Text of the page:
Still, several legal scholars and impeachment experts believe Mueller may conclude he does not have the authority to charge a sitting president with a crime under an opinion written by the Justice Department’s Office of Legal Counsel in 1973 and reaffirmed in 2000.

If Mueller finds Trump engaged in criminal conduct, he could detail it in a report, experts argue, and let Congress to decide whether to launch impeachment proceedings based on Mueller’s findings.

“The president’s personal risk is primarily on the impeachment front,” Whittington said. “Even if there are not things that lead to indictment, there may be matters that warrant an impeachment investigation and proceedings.”

Some of Trump’s advisers have warned White House aides that they fear Mueller could issue a blistering report about the president’s actions.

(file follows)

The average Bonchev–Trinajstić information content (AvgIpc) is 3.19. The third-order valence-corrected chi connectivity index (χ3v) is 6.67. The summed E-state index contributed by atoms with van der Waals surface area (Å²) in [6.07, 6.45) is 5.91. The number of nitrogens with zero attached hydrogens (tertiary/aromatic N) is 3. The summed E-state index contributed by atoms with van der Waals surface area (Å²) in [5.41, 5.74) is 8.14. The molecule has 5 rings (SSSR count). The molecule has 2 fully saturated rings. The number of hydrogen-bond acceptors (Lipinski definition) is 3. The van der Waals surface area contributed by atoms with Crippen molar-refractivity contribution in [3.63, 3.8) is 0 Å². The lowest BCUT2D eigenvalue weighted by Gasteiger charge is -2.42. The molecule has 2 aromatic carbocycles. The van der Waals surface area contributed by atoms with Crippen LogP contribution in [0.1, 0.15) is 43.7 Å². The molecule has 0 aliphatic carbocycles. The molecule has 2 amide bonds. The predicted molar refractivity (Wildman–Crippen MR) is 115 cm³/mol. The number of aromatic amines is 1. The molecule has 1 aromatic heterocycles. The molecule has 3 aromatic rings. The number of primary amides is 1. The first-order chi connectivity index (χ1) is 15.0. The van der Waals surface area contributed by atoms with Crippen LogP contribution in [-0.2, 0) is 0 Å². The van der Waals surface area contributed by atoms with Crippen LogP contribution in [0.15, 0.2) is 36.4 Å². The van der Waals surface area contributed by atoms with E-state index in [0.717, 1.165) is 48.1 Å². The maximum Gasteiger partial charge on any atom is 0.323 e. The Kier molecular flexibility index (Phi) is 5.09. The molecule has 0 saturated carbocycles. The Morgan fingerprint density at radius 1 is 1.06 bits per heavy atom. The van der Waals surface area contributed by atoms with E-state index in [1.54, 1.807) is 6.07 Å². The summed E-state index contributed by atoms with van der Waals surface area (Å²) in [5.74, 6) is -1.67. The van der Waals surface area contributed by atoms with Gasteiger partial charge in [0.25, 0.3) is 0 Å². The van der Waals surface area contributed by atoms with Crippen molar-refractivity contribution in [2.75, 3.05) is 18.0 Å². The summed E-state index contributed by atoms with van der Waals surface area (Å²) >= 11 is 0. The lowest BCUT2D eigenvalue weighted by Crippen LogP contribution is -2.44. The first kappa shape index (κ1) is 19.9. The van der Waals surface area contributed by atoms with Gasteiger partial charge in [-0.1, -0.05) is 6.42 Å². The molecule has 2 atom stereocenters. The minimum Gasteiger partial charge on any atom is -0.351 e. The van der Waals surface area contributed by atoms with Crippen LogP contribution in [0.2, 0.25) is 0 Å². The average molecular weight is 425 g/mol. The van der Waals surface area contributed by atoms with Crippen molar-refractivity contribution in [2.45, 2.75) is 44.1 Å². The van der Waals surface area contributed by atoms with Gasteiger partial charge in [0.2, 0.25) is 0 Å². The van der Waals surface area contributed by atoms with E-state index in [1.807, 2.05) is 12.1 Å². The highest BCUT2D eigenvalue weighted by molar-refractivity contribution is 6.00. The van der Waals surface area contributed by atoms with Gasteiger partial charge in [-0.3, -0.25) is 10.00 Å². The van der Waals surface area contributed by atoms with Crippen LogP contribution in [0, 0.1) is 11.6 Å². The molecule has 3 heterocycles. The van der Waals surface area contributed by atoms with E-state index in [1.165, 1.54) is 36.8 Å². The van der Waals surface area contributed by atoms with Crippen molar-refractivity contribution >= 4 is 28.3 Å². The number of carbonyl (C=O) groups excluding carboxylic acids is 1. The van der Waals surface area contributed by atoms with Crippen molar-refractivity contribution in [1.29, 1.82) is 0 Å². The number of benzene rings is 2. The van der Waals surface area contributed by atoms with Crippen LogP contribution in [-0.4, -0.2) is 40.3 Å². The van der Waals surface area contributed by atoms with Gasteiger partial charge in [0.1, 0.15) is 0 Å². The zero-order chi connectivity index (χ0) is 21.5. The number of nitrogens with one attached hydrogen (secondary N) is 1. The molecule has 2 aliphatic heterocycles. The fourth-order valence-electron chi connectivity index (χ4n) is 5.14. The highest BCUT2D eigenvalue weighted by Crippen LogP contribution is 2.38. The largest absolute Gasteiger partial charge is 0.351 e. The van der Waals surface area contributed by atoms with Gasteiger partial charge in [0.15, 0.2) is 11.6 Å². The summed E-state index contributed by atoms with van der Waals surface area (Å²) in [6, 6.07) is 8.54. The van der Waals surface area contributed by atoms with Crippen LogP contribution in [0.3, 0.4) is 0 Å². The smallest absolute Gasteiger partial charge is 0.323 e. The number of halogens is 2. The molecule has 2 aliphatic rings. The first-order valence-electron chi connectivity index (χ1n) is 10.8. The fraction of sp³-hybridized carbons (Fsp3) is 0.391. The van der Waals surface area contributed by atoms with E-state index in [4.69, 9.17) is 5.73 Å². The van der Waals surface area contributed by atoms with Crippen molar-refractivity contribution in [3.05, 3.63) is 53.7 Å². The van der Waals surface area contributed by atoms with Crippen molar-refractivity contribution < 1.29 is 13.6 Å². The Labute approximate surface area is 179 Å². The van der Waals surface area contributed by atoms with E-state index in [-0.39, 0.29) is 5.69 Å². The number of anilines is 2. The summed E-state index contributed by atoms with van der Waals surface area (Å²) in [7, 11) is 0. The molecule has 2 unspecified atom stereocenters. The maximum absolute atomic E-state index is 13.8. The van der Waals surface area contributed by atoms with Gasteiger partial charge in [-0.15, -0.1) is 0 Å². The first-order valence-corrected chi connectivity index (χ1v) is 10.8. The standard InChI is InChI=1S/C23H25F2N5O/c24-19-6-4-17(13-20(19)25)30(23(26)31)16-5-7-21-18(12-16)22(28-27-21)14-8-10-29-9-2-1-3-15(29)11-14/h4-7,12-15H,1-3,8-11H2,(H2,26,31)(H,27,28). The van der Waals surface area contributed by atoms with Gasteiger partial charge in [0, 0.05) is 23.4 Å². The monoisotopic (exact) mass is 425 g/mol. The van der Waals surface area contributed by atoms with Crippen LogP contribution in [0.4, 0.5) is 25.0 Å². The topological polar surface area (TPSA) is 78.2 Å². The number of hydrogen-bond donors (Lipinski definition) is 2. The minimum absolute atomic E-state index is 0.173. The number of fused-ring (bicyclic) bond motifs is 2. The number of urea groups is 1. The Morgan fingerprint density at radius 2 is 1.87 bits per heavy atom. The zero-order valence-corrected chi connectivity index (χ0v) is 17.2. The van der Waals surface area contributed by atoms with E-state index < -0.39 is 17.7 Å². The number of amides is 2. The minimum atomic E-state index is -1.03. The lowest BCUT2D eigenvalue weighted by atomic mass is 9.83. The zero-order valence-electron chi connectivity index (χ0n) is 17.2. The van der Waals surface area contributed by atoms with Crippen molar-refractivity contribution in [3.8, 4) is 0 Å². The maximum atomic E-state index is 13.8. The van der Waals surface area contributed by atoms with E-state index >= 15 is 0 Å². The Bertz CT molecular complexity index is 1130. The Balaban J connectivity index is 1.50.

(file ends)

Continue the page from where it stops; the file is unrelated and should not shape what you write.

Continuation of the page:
While Trump and his supporters will no doubt jump on this news as vindication of some kind, the President’s attorneys likely realize that this is far from the case and that the President remains vulnerable as long as the Mueller investigation continues. As noted above, the difference between being a “subject” of an investigation and being the target isn’t nearly as meaningful as it sounds, and the distinction hardly means that Trump is out of the woods at this point. Generally speaking, saying that someone is the “subject” of an investigation means that their conduct is in some way part of the investigation. Being a “target” means that the prosecutor has most likely gathered substantial evidence against the person in question, that this evidence links them to a criminal act or acts, and that they are someone the prosecutor either intends or is threatening to indict. Depending on where the evidence goes in a particular investigation, the “subject” of an investigation can evolve into a “target” at any point assuming that the evidence gathered ends up pointing in that direction. Typically, though, prosecutors don’t decide until late in an investigation whether they will charge someone.